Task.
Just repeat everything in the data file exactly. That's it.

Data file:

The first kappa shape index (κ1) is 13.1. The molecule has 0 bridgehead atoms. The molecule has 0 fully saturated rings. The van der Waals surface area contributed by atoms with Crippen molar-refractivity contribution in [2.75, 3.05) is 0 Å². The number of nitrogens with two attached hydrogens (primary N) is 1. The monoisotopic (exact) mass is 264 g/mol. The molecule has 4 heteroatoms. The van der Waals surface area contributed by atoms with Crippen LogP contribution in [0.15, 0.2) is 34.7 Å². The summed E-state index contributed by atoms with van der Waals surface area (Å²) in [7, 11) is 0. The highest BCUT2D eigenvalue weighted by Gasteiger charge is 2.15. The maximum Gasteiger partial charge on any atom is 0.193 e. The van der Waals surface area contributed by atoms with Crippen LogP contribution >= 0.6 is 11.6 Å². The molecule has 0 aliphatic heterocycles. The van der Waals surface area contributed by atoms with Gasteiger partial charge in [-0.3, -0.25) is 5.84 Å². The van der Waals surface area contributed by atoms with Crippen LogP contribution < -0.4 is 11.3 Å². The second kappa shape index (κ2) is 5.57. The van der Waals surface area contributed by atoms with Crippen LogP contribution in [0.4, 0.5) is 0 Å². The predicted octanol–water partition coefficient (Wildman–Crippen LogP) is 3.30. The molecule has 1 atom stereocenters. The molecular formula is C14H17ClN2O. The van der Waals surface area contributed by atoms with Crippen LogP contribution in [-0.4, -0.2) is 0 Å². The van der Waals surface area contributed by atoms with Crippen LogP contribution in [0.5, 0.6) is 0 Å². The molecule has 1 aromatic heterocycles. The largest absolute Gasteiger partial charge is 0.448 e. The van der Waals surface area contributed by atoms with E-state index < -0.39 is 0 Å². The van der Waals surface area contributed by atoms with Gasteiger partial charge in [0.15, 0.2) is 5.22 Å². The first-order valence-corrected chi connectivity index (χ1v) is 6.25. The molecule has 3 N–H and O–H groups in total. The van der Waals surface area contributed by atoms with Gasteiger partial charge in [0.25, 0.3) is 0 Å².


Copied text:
The first kappa shape index (κ1) is 13.1. The molecule has 0 bridgehead atoms. The molecule has 0 fully saturated rings. The van der Waals surface area contributed by atoms with Crippen molar-refractivity contribution in [2.75, 3.05) is 0 Å². The number of nitrogens with two attached hydrogens (primary N) is 1. The monoisotopic (exact) mass is 264 g/mol. The molecule has 4 heteroatoms. The van der Waals surface area contributed by atoms with Crippen LogP contribution in [0.15, 0.2) is 34.7 Å². The summed E-state index contributed by atoms with van der Waals surface area (Å²) in [7, 11) is 0. The highest BCUT2D eigenvalue weighted by Gasteiger charge is 2.15. The maximum Gasteiger partial charge on any atom is 0.193 e. The van der Waals surface area contributed by atoms with Crippen LogP contribution >= 0.6 is 11.6 Å². The molecule has 0 aliphatic heterocycles. The van der Waals surface area contributed by atoms with Gasteiger partial charge in [-0.3, -0.25) is 5.84 Å². The van der Waals surface area contributed by atoms with Crippen LogP contribution < -0.4 is 11.3 Å². The second kappa shape index (κ2) is 5.57. The van der Waals surface area contributed by atoms with Crippen LogP contribution in [0.4, 0.5) is 0 Å². The predicted octanol–water partition coefficient (Wildman–Crippen LogP) is 3.30. The molecule has 1 atom stereocenters. The molecular formula is C14H17ClN2O. The van der Waals surface area contributed by atoms with Crippen LogP contribution in [-0.4, -0.2) is 0 Å². The van der Waals surface area contributed by atoms with Crippen LogP contribution in [0.5, 0.6) is 0 Å². The molecule has 1 aromatic heterocycles. The largest absolute Gasteiger partial charge is 0.448 e. The van der Waals surface area contributed by atoms with E-state index < -0.39 is 0 Å². The van der Waals surface area contributed by atoms with Gasteiger partial charge in [0.15, 0.2) is 5.22 Å². The first-order valence-corrected chi connectivity index (χ1v) is 6.25. The molecule has 3 N–H and O–H groups in total. The van der Waals surface area contributed by atoms with Gasteiger partial charge in [0.25, 0.3) is 0 Å².